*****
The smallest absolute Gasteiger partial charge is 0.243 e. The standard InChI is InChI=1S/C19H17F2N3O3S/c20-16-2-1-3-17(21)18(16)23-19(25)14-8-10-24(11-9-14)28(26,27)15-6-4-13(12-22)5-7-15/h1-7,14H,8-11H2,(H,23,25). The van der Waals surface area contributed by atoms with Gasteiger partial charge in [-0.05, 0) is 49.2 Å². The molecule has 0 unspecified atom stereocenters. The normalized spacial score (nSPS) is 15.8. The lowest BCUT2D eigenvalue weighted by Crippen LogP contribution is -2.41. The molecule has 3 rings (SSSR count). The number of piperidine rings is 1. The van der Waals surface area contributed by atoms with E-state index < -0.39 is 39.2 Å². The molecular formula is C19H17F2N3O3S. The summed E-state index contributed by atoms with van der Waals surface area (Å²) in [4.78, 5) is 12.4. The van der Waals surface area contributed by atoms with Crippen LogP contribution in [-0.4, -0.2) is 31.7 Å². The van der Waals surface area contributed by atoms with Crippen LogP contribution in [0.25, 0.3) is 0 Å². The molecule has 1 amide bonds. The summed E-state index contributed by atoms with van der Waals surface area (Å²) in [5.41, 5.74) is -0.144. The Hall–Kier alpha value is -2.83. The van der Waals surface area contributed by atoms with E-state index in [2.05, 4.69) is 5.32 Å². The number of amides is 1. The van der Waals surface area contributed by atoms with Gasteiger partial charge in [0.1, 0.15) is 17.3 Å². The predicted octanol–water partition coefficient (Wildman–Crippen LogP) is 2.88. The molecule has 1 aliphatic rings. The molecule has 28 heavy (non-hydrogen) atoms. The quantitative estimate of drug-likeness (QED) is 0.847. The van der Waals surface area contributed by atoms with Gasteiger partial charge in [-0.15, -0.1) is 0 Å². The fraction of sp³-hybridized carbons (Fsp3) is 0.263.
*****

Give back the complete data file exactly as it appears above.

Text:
The smallest absolute Gasteiger partial charge is 0.243 e. The standard InChI is InChI=1S/C19H17F2N3O3S/c20-16-2-1-3-17(21)18(16)23-19(25)14-8-10-24(11-9-14)28(26,27)15-6-4-13(12-22)5-7-15/h1-7,14H,8-11H2,(H,23,25). The van der Waals surface area contributed by atoms with Gasteiger partial charge in [-0.05, 0) is 49.2 Å². The molecule has 0 unspecified atom stereocenters. The normalized spacial score (nSPS) is 15.8. The lowest BCUT2D eigenvalue weighted by Crippen LogP contribution is -2.41. The molecule has 3 rings (SSSR count). The number of piperidine rings is 1. The van der Waals surface area contributed by atoms with E-state index < -0.39 is 39.2 Å². The molecular formula is C19H17F2N3O3S. The summed E-state index contributed by atoms with van der Waals surface area (Å²) in [4.78, 5) is 12.4. The van der Waals surface area contributed by atoms with Crippen LogP contribution in [-0.4, -0.2) is 31.7 Å². The van der Waals surface area contributed by atoms with Crippen LogP contribution in [0.25, 0.3) is 0 Å². The molecule has 1 amide bonds. The summed E-state index contributed by atoms with van der Waals surface area (Å²) in [5.41, 5.74) is -0.144. The Hall–Kier alpha value is -2.83. The van der Waals surface area contributed by atoms with E-state index in [2.05, 4.69) is 5.32 Å². The number of amides is 1. The van der Waals surface area contributed by atoms with Gasteiger partial charge in [0.1, 0.15) is 17.3 Å². The predicted octanol–water partition coefficient (Wildman–Crippen LogP) is 2.88. The molecule has 1 aliphatic rings. The molecule has 28 heavy (non-hydrogen) atoms. The quantitative estimate of drug-likeness (QED) is 0.847. The van der Waals surface area contributed by atoms with Gasteiger partial charge in [-0.15, -0.1) is 0 Å². The fraction of sp³-hybridized carbons (Fsp3) is 0.263.